Down through the many centuries Christ Jesus has unified his Church by praying for Peter and his successors, the Popes. We follow Christ plan for unity only by staying united to Peter and his successors. Every other path breaks away from Christ’s plan and divides the Church. There is an old Latin teaching: Ubi Petrus ibi Ecclesia (Where Peter is, there is the Church). In the Nicene Creed one of the four marks of the Church is that it is “one” (I believe in one, holy, catholic and apostolic Church…). But as I have tried to show you, we cannot fulfill Christ’s prayer and plan for unity if we are not one with the Pope. Only the Roman Catholic Church fulfills Christ’s prayer and plan for unity. Every denomination and individual who refuses unity with Peter’s successor, the Pope, exists apart from Christ’s plan for unity.
How does all this amount to a reason for coming home? Well let me ask you, “Do you want to fulfill Christ’s prayer for unity?” He prays that we all be one. This is an explicit prayer he made to his Father at his Last Supper. He laid out the plan. Do you want to be part of his plan for unity? Then come home. We cannot have unity without you. Neither can you have unity without us and without Peter’s successor. In the end the only way we can answer and fulfill Christ’s prayer is to be together in one Church, with Peter’s successor the Pope as the head of that Church. The devil wants to divide you and me. But Jesus is praying for the Pope, and through those prayers alone can we ever hope to have true unity. I invite you to consider fulfilling Christ’s prayer and plan by coming home to Catholic Church which he founded and unites through his prayer for the Pope.
Reason # 26 – This Really is Home– One of the bewildering aspects of Christianity is all the many different denominations that exist. They all claim to be authentically Christian and read the Bible accurately but all of them have differences that cannot simply be ignored. Now the truth cannot come in different versions. If one denomination says, “The Eucharist is the Body of Christ” and the other says, “It is not, it is only a symbol” , both cannot be right. How to sort all of this out? Which of these many denominations, saying many different things, speaks for Christ?
Well, would it matter to you if I said that only one of the contenders was actually founded by Jesus Christ? You see, the Catholic Church was founded by Jesus Christ. Of all the Christian denominations only the Roman Catholic Church goes back to the time of Jesus Christ and was directly founded by Him. (I will say here too that the Eastern Orthodox Churches also stretch back to the time of Jesus and the Apostles so one may argue that they too have antiquity on their side but, I will point out in another post, they do not have unity with Peter, an essential quality of the Church Jesus founded.) The many other Christian “Protestant” denominations are actually fairly new and were founded by men, not Jesus. Martin Luther founded the Lutheran denomination, John Calvin the Presbyterians, KIng Henry VIII founded the Anglican (Episcopalian) denomination and so forth. Even the oldest of these denominations goes back only to the mid 1500’s. That means that the Catholic Church existed for more than 1500 years before any of the Protestant denominations came to be. Generally these denominations are called “Protestant” because they were “protesting” some teaching of the Roman Catholic Church. Martin Luther for example left the Church for what he considered to be very good reasons but the fact remains that he left the Church founded by Jesus to set up his own operation. Others did the same. After many of these denominations were underway, they began to divide off from each other so that, ,these days, there are many forms of Baptists, different Synods of Lutherans and so forth. All of them 500 years old or much less (Many Pentecostal denominations are less than 100 years old). Some argue today (perhaps with a bit if exaggeration) that there are almost 30,000 different Protestant denominations.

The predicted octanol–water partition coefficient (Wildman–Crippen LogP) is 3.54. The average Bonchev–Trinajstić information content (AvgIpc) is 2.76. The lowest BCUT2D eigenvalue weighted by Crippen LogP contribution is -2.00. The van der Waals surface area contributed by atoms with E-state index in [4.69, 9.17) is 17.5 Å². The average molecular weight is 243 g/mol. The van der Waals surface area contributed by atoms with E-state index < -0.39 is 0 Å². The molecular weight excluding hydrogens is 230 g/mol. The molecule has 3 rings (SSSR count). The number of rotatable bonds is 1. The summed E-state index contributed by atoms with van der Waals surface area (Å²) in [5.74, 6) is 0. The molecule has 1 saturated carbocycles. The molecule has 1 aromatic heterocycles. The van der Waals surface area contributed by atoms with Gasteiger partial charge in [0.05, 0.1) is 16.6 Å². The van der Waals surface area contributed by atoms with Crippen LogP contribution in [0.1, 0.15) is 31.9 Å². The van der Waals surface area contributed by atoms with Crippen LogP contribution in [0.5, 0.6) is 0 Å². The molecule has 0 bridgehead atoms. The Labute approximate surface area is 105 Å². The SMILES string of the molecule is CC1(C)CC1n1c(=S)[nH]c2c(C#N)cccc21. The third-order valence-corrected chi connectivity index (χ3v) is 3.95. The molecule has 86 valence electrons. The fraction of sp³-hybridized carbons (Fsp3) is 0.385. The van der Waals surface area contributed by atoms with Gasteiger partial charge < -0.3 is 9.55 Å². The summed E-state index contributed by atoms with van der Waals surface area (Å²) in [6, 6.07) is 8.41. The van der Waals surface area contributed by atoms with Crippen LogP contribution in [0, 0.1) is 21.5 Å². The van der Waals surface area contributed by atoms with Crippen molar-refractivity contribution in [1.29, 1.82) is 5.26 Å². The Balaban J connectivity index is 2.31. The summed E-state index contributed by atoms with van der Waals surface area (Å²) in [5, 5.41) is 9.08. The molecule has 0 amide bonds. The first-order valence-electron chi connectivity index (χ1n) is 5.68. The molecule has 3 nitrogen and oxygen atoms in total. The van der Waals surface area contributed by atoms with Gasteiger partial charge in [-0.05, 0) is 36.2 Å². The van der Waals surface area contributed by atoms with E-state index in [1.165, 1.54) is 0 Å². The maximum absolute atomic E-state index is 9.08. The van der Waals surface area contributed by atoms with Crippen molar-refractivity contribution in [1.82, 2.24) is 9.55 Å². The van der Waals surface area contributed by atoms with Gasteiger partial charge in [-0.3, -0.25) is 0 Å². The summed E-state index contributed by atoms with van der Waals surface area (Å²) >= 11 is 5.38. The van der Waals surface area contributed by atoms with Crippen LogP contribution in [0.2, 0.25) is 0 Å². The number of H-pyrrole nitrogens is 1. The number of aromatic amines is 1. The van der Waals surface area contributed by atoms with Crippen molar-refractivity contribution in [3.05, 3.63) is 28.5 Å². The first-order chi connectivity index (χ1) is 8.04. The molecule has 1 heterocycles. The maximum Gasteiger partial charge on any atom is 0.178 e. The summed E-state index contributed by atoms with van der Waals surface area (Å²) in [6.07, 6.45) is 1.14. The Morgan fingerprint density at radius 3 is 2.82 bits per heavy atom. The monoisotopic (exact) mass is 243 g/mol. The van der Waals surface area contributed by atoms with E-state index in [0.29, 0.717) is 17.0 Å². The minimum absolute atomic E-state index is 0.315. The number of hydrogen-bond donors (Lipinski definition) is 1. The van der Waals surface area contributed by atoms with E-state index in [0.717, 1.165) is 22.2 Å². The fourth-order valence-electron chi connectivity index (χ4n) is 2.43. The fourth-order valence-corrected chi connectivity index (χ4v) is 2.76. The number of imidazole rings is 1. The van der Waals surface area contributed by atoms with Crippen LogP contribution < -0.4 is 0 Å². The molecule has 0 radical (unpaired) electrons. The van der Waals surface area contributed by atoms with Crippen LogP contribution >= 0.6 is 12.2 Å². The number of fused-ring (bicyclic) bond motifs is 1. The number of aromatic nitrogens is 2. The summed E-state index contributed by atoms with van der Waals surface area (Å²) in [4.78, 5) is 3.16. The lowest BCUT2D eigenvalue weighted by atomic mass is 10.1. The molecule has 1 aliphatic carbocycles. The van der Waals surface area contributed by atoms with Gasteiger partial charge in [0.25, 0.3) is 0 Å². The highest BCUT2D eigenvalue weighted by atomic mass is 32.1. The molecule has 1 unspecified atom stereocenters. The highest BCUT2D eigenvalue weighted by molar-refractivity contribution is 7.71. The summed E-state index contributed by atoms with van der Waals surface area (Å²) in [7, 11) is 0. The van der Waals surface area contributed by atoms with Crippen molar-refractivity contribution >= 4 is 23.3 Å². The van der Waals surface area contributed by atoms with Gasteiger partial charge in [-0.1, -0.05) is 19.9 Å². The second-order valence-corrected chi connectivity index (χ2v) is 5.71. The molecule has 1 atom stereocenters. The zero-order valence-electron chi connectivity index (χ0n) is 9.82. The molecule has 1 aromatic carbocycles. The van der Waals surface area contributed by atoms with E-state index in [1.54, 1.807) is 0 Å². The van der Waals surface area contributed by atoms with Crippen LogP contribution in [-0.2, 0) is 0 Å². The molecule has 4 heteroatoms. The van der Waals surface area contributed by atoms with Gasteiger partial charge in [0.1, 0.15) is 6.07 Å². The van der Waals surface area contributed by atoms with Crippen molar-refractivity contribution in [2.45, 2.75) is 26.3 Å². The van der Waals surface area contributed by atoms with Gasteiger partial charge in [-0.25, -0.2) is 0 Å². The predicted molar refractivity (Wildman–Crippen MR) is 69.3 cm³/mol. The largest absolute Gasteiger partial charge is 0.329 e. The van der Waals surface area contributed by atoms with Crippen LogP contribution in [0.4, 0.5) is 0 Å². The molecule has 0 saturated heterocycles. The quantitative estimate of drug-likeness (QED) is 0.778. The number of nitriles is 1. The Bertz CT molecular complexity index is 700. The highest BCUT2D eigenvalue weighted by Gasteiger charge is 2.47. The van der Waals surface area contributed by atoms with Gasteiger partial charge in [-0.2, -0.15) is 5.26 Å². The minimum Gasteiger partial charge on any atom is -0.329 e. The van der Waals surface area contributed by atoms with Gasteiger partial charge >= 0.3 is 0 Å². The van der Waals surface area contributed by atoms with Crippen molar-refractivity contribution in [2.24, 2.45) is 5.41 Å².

OK, so here’s the choice, A Church more than 2000 years old founded by Jesus himself or a denomination founded by man and rather a new operation at that. But before you answer let me also tell you that in founding his Church Jesus made some promises to the Church: That it would be founded on Peter, that the gates of hell would not prevail against it (Matt 16:18ff) that Jesus would be with it all days until the end of the world (Matt 28:20), that he would anoint the Apostles with the Holy Spirit so that they would remember everything he told them (Jn 16:13), that he would give them and their successors authority to forgive sin(Jn 20:23), to bind and loose (Matt 16:19) and teach with authority such that whoever heard them would be hearing him (Luke 10:16), and that he would lead his Church to all the truth (Jn 16:13).
My point is finally this, If you are going to come home it is here, the Catholic Church. The one Church founded by Jesus Christ. The one Church that stretches back to Jesus himself and received powerful promises from Jesus. The one Church that cannot teach error for then the promise of Jesus that “the gates of hell would not prevail against the Church” and that he would “be with it all days till the end of the world, ” those promises of Christ would not hold firm. I did not say the Church was sinless (I know that because I am in it 🙂 ) but the Church cannot formally propose error for our belief. The Church may not always live the truth perfectly, but the Church teaches the truth perfectly by Christ’s own promises. This is home. This is the Church Jesus founded and secured by his promises. Come home, it’s right here.
Here is a video that explains how one man, a Protestant Minister found his way home through some of things we’ve discussed: